Stewardship is the bedrock of every community. If people are seen, heard, and supported in connecting with the community, members will pay all of that forward to the community. This creates a wellspring that nurture continued success and engagement in your community. We’ve found that members are six times more likely to help other Switchboard members if they receive support themselves. This is the power and value of Switchboard in fostering an online community.
Getting in a rhythm of stewardship best practices will allow you to more easily foster your Switchboard community, as well as teach other stakeholders and administrators about stewardship best practices that positively benefit the Switchboard and the community as a whole.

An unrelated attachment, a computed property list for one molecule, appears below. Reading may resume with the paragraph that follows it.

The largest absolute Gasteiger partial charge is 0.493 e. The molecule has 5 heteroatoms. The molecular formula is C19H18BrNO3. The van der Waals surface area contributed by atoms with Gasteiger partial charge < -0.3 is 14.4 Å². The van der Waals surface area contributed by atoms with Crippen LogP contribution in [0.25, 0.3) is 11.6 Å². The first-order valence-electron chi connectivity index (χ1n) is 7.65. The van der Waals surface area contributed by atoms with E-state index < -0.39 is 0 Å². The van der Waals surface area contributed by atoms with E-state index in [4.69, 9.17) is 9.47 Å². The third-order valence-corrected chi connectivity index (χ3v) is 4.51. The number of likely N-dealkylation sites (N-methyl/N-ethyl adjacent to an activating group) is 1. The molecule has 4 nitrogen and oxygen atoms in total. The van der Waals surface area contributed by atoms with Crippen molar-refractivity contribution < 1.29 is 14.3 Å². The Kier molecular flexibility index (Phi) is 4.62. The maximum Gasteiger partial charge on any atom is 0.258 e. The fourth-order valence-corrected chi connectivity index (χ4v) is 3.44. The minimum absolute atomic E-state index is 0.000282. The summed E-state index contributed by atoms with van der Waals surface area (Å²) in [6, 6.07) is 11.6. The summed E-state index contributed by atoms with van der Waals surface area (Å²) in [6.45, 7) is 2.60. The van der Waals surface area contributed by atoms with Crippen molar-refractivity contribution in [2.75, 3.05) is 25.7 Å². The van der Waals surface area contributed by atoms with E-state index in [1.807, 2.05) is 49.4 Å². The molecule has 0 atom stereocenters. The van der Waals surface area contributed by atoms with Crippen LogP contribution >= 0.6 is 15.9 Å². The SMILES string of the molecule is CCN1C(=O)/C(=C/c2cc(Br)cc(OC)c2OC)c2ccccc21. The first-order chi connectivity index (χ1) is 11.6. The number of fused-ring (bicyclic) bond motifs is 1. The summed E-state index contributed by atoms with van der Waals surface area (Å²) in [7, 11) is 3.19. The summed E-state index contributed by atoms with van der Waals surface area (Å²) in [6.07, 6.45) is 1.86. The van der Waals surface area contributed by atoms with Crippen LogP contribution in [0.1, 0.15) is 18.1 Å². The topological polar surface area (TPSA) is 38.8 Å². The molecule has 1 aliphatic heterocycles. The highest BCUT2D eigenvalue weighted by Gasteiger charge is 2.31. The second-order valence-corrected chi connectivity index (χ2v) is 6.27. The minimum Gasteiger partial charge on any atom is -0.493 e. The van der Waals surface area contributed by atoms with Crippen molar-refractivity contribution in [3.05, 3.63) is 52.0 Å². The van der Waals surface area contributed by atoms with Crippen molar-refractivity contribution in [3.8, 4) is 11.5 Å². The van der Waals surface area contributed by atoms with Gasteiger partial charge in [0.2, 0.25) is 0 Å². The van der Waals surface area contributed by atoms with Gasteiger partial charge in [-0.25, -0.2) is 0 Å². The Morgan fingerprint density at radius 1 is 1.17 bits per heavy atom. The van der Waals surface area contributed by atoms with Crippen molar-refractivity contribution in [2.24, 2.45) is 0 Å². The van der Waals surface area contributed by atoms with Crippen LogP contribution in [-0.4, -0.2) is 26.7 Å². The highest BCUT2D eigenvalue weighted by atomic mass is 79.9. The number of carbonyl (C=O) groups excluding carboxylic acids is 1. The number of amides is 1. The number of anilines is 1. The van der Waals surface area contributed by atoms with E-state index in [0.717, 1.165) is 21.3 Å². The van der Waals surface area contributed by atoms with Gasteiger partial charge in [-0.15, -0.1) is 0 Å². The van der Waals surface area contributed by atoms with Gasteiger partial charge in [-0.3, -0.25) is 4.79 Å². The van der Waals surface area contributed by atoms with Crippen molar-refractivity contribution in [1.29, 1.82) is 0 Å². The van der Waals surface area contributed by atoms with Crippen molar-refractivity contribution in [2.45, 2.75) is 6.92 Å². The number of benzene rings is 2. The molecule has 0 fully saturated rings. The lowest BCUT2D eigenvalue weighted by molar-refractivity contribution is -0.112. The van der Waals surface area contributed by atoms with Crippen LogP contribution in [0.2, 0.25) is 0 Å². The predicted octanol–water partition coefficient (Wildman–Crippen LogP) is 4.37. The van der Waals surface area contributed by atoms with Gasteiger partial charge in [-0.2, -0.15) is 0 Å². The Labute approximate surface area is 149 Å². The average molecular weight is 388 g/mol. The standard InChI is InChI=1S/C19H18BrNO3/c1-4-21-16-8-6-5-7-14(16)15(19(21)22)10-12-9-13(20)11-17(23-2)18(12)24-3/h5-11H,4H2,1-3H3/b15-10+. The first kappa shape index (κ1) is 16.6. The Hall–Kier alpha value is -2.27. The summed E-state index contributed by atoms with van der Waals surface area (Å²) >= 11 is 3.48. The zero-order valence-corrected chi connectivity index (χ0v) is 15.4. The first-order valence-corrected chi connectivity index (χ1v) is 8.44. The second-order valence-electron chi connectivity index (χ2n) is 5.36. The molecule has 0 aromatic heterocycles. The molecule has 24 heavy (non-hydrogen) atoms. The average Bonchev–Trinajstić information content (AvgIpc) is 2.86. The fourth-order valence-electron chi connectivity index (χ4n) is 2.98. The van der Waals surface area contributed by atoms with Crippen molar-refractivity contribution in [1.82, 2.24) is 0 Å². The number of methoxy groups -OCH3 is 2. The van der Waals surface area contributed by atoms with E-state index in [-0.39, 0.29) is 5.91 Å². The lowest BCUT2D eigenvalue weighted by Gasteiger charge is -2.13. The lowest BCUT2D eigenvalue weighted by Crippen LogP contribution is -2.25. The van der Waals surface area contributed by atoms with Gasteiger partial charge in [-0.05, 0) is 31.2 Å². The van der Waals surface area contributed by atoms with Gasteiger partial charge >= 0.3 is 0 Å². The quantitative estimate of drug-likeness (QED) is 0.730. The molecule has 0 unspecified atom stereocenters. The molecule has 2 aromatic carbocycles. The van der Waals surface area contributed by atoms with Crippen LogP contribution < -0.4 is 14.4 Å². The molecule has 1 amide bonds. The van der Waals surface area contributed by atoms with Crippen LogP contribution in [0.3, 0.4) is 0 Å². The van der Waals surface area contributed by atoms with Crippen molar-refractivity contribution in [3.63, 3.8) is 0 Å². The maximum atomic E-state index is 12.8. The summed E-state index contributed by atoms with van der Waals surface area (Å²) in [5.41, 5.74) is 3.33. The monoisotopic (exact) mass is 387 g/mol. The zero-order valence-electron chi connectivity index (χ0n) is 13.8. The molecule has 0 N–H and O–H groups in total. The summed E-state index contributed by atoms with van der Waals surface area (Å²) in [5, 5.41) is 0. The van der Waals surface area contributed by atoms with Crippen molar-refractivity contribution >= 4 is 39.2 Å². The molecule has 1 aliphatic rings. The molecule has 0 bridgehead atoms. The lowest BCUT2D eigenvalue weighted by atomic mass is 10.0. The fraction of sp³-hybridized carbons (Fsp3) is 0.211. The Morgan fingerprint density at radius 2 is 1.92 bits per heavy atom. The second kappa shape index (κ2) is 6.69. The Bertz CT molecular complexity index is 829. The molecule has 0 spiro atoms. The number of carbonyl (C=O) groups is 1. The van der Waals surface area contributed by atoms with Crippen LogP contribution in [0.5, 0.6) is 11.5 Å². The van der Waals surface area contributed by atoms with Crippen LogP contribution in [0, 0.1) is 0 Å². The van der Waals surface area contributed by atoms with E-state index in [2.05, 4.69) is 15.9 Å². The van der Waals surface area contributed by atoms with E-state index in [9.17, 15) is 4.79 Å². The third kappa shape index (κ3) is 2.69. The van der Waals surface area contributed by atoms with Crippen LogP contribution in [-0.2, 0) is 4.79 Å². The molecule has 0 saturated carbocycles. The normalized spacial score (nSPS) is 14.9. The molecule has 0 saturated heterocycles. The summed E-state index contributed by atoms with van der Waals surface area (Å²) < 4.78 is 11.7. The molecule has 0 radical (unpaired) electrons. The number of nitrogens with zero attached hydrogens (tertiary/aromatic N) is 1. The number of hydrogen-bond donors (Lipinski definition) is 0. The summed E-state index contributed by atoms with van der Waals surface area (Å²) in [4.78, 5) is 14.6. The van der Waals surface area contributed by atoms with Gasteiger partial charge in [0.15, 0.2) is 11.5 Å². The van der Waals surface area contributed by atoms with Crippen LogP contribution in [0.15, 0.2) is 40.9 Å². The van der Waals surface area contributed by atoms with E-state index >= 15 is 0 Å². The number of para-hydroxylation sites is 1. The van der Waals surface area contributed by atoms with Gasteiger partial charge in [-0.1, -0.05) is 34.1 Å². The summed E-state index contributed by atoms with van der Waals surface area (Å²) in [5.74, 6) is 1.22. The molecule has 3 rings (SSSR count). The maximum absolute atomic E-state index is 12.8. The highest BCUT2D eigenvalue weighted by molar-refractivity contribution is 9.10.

Stewardship Best Practices for Asks/Offers
All stewardship best practices for asks and offers are grounded in providing "bread crumbs" for users. This means that you’re not doing everything for folks who post, but you are helping them take a step in the right direction so they feel empowered and optimistic enough to follow through. Whether providing a few names of people that could be good to connect with, a helpful resource to look into, or casting a slightly wider net for the post, bread crumbs for users to follow are what make Switchboard so valuable and helpful. Below are best practices successful Switchboards use to foster stewardship and success.
1. Write a genuine “Thank you” on every offer.
Members that write offers are giving something to the community, often job or advice opportunities, and thanking them acknowledges their generosity. You would never go without thanking a donor, so why would you go without thanking an offerer?
2. Cross-post the ask/offer to another social media space, like Facebook or LinkedIn, and write a comment letting the author of the ask/offer know that.